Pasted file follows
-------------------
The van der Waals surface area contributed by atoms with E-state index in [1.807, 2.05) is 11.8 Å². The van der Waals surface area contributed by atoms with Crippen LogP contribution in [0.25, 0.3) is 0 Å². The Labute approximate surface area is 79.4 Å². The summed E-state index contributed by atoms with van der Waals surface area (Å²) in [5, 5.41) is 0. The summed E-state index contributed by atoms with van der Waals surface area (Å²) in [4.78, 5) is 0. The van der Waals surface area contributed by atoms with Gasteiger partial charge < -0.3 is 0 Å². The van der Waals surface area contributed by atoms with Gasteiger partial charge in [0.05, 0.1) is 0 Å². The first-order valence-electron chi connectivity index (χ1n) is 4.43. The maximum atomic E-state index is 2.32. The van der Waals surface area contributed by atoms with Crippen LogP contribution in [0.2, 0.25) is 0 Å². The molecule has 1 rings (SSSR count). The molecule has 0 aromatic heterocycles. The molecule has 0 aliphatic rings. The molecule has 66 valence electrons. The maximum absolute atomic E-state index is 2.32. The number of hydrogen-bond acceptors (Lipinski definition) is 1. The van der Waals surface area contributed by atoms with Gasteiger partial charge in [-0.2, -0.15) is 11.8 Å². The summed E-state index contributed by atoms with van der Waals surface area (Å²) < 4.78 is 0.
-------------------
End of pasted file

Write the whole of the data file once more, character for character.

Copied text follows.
The van der Waals surface area contributed by atoms with E-state index in [1.807, 2.05) is 11.8 Å². The van der Waals surface area contributed by atoms with Crippen LogP contribution in [0.25, 0.3) is 0 Å². The Labute approximate surface area is 79.4 Å². The summed E-state index contributed by atoms with van der Waals surface area (Å²) in [5, 5.41) is 0. The summed E-state index contributed by atoms with van der Waals surface area (Å²) in [4.78, 5) is 0. The van der Waals surface area contributed by atoms with Gasteiger partial charge < -0.3 is 0 Å². The van der Waals surface area contributed by atoms with Gasteiger partial charge in [0.05, 0.1) is 0 Å². The first-order valence-electron chi connectivity index (χ1n) is 4.43. The maximum atomic E-state index is 2.32. The van der Waals surface area contributed by atoms with Crippen LogP contribution in [0.2, 0.25) is 0 Å². The molecule has 1 rings (SSSR count). The molecule has 0 aromatic heterocycles. The molecule has 0 aliphatic rings. The molecule has 66 valence electrons. The maximum absolute atomic E-state index is 2.32. The number of hydrogen-bond acceptors (Lipinski definition) is 1. The van der Waals surface area contributed by atoms with Gasteiger partial charge in [-0.2, -0.15) is 11.8 Å². The summed E-state index contributed by atoms with van der Waals surface area (Å²) < 4.78 is 0.